Monthly Archives: November 2013

Today’s Picture, 11/30/13

Athena Scalzi, Chicago, November 2013.

This concludes November’s Pictures of the Day series. If you would like to view the set in its entirety, all 30 pictures of it, they’re available as a Flickr set here.

For those curious regarding the technical details, these were all taken with my Nikon 5100, with the majority being taken between November 1st and November 3rd in Chicago, and a few additional ones taken later in November in Bradford, Ohio. Post processing done with Photoshop CC and Camerabag 2. I generally talk about my picture-taking techniques here, and discuss my photo tools in general here.

Lock In, Super Finished

Just added another 1,400 words to Lock In, which you may recall I noted was already finished. Well, I didn’t lie. It was (and is!) finished, which is to say that I had written the story that I wanted to write and achieved everything that I had wanted to with the book. If I had been hit by a bus the second I stopped typing on Wednesday, one, that would have been really weird, because I was sitting in my office on the second story of my house, which is nowhere near any buses at all. And two, I would have been okay with Tor publishing the novel as-is (with, of course, copy edits that I would not have to deal with because I would be dead, hey this bus plan sounds better the further I go along).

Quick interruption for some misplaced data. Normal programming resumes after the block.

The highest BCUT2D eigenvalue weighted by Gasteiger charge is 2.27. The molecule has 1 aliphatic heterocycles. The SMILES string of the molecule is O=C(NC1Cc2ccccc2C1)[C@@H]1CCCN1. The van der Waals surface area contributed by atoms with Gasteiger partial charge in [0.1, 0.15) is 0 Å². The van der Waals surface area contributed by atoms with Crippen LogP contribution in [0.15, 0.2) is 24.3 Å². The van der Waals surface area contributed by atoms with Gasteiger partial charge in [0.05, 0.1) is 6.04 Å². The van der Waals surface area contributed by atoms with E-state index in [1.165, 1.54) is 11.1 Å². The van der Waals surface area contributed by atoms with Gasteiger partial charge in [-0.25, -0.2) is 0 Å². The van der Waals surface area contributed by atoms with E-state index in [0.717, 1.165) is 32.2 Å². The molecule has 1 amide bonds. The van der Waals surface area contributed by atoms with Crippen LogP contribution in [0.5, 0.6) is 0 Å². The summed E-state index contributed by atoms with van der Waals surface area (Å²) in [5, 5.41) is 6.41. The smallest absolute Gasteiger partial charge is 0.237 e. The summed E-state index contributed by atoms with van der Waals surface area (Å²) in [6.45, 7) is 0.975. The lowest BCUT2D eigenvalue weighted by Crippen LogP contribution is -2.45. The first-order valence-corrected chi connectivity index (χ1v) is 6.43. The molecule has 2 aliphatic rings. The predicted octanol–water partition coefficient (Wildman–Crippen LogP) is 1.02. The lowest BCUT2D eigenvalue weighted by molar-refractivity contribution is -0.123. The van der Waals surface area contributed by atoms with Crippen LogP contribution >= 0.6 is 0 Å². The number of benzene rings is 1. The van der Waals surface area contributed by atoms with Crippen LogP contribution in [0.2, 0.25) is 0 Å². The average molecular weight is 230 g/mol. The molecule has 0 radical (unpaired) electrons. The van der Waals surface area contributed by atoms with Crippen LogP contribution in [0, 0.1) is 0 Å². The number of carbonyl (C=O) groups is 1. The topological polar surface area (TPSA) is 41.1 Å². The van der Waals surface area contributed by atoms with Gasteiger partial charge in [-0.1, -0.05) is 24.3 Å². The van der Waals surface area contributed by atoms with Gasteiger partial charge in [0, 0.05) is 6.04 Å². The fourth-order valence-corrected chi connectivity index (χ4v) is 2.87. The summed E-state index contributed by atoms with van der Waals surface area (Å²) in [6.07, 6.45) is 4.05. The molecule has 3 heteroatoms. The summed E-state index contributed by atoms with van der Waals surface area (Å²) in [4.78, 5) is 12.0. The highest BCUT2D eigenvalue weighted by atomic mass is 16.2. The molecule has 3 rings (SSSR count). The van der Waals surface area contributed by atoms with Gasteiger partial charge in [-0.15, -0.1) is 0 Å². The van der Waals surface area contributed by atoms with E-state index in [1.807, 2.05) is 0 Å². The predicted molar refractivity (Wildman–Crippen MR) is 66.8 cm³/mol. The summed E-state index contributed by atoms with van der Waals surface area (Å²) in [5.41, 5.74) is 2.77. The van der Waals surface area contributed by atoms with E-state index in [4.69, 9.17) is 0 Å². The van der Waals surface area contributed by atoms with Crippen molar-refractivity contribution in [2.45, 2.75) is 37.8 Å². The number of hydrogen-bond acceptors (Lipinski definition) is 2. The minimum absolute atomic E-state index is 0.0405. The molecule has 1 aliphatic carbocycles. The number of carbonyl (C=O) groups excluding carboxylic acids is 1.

With that said, one of the nice things about finishing a book slightly before deadline is that it affords a little time to go back and do (as I noted on Wednesday) a little buffing and polishing. In this case, the buffing included adding one new (short!) chapter and the polishing included adding an action scene to a different chapter. Lock In was good, and done, before. Now it is better, and still done.